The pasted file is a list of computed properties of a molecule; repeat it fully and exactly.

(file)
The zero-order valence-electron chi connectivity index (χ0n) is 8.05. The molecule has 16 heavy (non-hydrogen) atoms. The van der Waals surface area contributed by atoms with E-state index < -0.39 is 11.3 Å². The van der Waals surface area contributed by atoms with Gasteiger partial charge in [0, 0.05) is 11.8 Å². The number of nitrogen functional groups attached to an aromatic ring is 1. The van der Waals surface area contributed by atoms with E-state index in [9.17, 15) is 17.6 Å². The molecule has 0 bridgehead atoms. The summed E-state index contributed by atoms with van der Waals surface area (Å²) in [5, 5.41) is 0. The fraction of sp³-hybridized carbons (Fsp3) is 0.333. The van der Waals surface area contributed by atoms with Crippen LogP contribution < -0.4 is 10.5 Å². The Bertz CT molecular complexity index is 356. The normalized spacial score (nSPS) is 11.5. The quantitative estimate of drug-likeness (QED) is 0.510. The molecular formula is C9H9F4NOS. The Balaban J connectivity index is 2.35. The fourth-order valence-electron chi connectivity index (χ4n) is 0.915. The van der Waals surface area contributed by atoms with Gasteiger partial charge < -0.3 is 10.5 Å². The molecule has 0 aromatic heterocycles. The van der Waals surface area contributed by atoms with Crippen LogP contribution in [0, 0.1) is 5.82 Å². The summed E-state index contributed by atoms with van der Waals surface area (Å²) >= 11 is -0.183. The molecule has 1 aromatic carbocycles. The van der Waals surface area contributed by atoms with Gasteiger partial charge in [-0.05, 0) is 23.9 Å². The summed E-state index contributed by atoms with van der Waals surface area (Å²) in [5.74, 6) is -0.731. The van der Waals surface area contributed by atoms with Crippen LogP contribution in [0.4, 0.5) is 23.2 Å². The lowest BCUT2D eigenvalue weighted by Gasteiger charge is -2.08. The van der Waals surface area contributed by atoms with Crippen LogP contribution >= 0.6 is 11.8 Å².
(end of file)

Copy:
The zero-order valence-electron chi connectivity index (χ0n) is 8.05. The molecule has 16 heavy (non-hydrogen) atoms. The van der Waals surface area contributed by atoms with E-state index < -0.39 is 11.3 Å². The van der Waals surface area contributed by atoms with Gasteiger partial charge in [0, 0.05) is 11.8 Å². The number of nitrogen functional groups attached to an aromatic ring is 1. The van der Waals surface area contributed by atoms with E-state index in [9.17, 15) is 17.6 Å². The molecule has 0 bridgehead atoms. The summed E-state index contributed by atoms with van der Waals surface area (Å²) in [5, 5.41) is 0. The fraction of sp³-hybridized carbons (Fsp3) is 0.333. The van der Waals surface area contributed by atoms with Crippen LogP contribution < -0.4 is 10.5 Å². The Bertz CT molecular complexity index is 356. The normalized spacial score (nSPS) is 11.5. The quantitative estimate of drug-likeness (QED) is 0.510. The molecular formula is C9H9F4NOS. The Balaban J connectivity index is 2.35. The fourth-order valence-electron chi connectivity index (χ4n) is 0.915. The van der Waals surface area contributed by atoms with Gasteiger partial charge < -0.3 is 10.5 Å². The molecule has 0 aromatic heterocycles. The van der Waals surface area contributed by atoms with Crippen LogP contribution in [0, 0.1) is 5.82 Å². The summed E-state index contributed by atoms with van der Waals surface area (Å²) >= 11 is -0.183. The molecule has 1 aromatic carbocycles. The van der Waals surface area contributed by atoms with Gasteiger partial charge in [-0.05, 0) is 23.9 Å². The summed E-state index contributed by atoms with van der Waals surface area (Å²) in [5.74, 6) is -0.731. The van der Waals surface area contributed by atoms with Crippen LogP contribution in [0.4, 0.5) is 23.2 Å². The lowest BCUT2D eigenvalue weighted by Gasteiger charge is -2.08. The van der Waals surface area contributed by atoms with Crippen LogP contribution >= 0.6 is 11.8 Å².